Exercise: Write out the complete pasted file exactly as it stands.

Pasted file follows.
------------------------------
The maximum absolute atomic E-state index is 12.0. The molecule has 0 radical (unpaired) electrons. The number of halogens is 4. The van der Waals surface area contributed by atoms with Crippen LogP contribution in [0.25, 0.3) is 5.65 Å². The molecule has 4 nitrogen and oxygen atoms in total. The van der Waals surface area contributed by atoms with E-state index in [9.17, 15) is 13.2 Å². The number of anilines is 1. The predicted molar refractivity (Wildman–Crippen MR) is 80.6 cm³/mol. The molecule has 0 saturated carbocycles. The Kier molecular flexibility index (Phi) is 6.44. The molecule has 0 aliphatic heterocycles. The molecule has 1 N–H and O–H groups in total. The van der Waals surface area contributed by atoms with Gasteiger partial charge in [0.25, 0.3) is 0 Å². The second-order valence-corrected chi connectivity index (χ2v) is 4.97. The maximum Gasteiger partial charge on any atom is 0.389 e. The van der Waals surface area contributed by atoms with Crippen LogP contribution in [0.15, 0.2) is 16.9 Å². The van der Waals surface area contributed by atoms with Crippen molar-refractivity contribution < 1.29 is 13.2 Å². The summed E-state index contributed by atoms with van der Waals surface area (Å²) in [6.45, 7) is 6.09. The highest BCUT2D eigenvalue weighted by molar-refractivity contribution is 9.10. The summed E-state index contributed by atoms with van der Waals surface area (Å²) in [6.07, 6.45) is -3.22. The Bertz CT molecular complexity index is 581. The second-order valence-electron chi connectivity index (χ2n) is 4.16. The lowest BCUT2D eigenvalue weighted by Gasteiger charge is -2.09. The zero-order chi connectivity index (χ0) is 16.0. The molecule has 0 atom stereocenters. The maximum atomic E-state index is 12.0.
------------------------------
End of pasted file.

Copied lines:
The maximum absolute atomic E-state index is 12.0. The molecule has 0 radical (unpaired) electrons. The number of halogens is 4. The van der Waals surface area contributed by atoms with Crippen LogP contribution in [0.25, 0.3) is 5.65 Å². The molecule has 4 nitrogen and oxygen atoms in total. The van der Waals surface area contributed by atoms with E-state index in [9.17, 15) is 13.2 Å². The number of anilines is 1. The predicted molar refractivity (Wildman–Crippen MR) is 80.6 cm³/mol. The molecule has 0 saturated carbocycles. The Kier molecular flexibility index (Phi) is 6.44. The molecule has 0 aliphatic heterocycles. The molecule has 1 N–H and O–H groups in total. The van der Waals surface area contributed by atoms with Gasteiger partial charge in [0.25, 0.3) is 0 Å². The second-order valence-corrected chi connectivity index (χ2v) is 4.97. The maximum Gasteiger partial charge on any atom is 0.389 e. The van der Waals surface area contributed by atoms with Crippen LogP contribution in [0.15, 0.2) is 16.9 Å². The van der Waals surface area contributed by atoms with Crippen molar-refractivity contribution < 1.29 is 13.2 Å². The summed E-state index contributed by atoms with van der Waals surface area (Å²) in [6.45, 7) is 6.09. The highest BCUT2D eigenvalue weighted by molar-refractivity contribution is 9.10. The summed E-state index contributed by atoms with van der Waals surface area (Å²) in [6.07, 6.45) is -3.22. The Bertz CT molecular complexity index is 581. The second-order valence-electron chi connectivity index (χ2n) is 4.16. The lowest BCUT2D eigenvalue weighted by Gasteiger charge is -2.09. The zero-order chi connectivity index (χ0) is 16.0. The molecule has 0 atom stereocenters. The maximum atomic E-state index is 12.0.